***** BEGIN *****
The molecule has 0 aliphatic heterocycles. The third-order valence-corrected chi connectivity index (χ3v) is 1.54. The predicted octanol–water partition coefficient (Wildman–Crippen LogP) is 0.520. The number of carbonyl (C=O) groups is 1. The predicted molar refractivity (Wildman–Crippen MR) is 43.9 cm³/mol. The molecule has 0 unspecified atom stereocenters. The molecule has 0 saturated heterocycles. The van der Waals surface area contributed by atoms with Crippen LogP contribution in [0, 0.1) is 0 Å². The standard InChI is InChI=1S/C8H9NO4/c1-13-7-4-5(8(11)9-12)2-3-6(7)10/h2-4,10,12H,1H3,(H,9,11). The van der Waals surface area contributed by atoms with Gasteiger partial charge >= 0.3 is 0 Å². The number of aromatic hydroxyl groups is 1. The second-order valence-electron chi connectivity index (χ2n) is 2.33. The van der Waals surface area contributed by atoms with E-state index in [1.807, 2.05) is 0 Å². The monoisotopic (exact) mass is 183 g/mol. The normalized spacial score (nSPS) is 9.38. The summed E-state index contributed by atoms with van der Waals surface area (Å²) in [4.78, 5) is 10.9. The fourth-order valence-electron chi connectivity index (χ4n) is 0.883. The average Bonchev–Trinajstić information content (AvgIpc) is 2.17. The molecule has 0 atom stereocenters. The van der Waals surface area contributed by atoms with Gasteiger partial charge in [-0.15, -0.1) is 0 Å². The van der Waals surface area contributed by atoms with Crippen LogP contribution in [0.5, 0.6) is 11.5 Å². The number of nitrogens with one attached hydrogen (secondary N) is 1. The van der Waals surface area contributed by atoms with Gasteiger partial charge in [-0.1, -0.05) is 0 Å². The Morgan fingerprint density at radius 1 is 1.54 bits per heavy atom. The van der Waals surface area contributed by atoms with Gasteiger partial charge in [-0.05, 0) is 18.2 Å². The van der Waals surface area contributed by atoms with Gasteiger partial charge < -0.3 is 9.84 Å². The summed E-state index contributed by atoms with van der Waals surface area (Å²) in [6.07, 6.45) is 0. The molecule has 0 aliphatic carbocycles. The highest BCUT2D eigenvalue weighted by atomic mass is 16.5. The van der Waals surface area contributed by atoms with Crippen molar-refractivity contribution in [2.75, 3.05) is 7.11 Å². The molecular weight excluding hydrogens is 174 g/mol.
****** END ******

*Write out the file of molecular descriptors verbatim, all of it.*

The molecule has 0 aliphatic heterocycles. The third-order valence-corrected chi connectivity index (χ3v) is 1.54. The predicted octanol–water partition coefficient (Wildman–Crippen LogP) is 0.520. The number of carbonyl (C=O) groups is 1. The predicted molar refractivity (Wildman–Crippen MR) is 43.9 cm³/mol. The molecule has 0 unspecified atom stereocenters. The molecule has 0 saturated heterocycles. The van der Waals surface area contributed by atoms with Crippen LogP contribution in [0, 0.1) is 0 Å². The standard InChI is InChI=1S/C8H9NO4/c1-13-7-4-5(8(11)9-12)2-3-6(7)10/h2-4,10,12H,1H3,(H,9,11). The van der Waals surface area contributed by atoms with Gasteiger partial charge >= 0.3 is 0 Å². The number of aromatic hydroxyl groups is 1. The second-order valence-electron chi connectivity index (χ2n) is 2.33. The van der Waals surface area contributed by atoms with E-state index in [1.807, 2.05) is 0 Å². The monoisotopic (exact) mass is 183 g/mol. The normalized spacial score (nSPS) is 9.38. The summed E-state index contributed by atoms with van der Waals surface area (Å²) in [4.78, 5) is 10.9. The fourth-order valence-electron chi connectivity index (χ4n) is 0.883. The average Bonchev–Trinajstić information content (AvgIpc) is 2.17. The molecule has 0 atom stereocenters. The van der Waals surface area contributed by atoms with Gasteiger partial charge in [-0.15, -0.1) is 0 Å². The van der Waals surface area contributed by atoms with Crippen LogP contribution in [0.5, 0.6) is 11.5 Å². The number of nitrogens with one attached hydrogen (secondary N) is 1. The van der Waals surface area contributed by atoms with Gasteiger partial charge in [-0.1, -0.05) is 0 Å². The Morgan fingerprint density at radius 1 is 1.54 bits per heavy atom. The van der Waals surface area contributed by atoms with Gasteiger partial charge in [-0.05, 0) is 18.2 Å². The van der Waals surface area contributed by atoms with Gasteiger partial charge < -0.3 is 9.84 Å². The summed E-state index contributed by atoms with van der Waals surface area (Å²) in [6.07, 6.45) is 0. The molecule has 0 aliphatic carbocycles. The highest BCUT2D eigenvalue weighted by atomic mass is 16.5. The van der Waals surface area contributed by atoms with Crippen molar-refractivity contribution in [2.75, 3.05) is 7.11 Å². The molecular weight excluding hydrogens is 174 g/mol.